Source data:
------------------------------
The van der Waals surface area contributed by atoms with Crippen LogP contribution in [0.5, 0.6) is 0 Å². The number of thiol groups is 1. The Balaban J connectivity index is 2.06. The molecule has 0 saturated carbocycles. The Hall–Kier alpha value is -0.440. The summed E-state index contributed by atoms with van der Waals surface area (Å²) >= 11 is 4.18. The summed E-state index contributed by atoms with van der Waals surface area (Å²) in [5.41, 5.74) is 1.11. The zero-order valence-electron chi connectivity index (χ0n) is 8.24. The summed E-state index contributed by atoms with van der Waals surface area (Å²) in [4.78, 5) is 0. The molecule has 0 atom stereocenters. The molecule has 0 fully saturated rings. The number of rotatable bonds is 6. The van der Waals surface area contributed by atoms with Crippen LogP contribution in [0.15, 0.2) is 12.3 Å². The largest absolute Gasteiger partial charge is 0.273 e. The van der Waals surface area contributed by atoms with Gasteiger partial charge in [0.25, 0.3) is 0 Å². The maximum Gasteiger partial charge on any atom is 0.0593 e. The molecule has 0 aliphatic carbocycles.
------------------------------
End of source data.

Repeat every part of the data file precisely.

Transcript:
The van der Waals surface area contributed by atoms with Crippen LogP contribution in [0.5, 0.6) is 0 Å². The number of thiol groups is 1. The Balaban J connectivity index is 2.06. The molecule has 0 saturated carbocycles. The Hall–Kier alpha value is -0.440. The summed E-state index contributed by atoms with van der Waals surface area (Å²) >= 11 is 4.18. The summed E-state index contributed by atoms with van der Waals surface area (Å²) in [5.41, 5.74) is 1.11. The zero-order valence-electron chi connectivity index (χ0n) is 8.24. The summed E-state index contributed by atoms with van der Waals surface area (Å²) in [4.78, 5) is 0. The molecule has 0 atom stereocenters. The molecule has 0 fully saturated rings. The number of rotatable bonds is 6. The van der Waals surface area contributed by atoms with Crippen LogP contribution in [0.15, 0.2) is 12.3 Å². The largest absolute Gasteiger partial charge is 0.273 e. The van der Waals surface area contributed by atoms with Gasteiger partial charge in [0.25, 0.3) is 0 Å². The maximum Gasteiger partial charge on any atom is 0.0593 e. The molecule has 0 aliphatic carbocycles.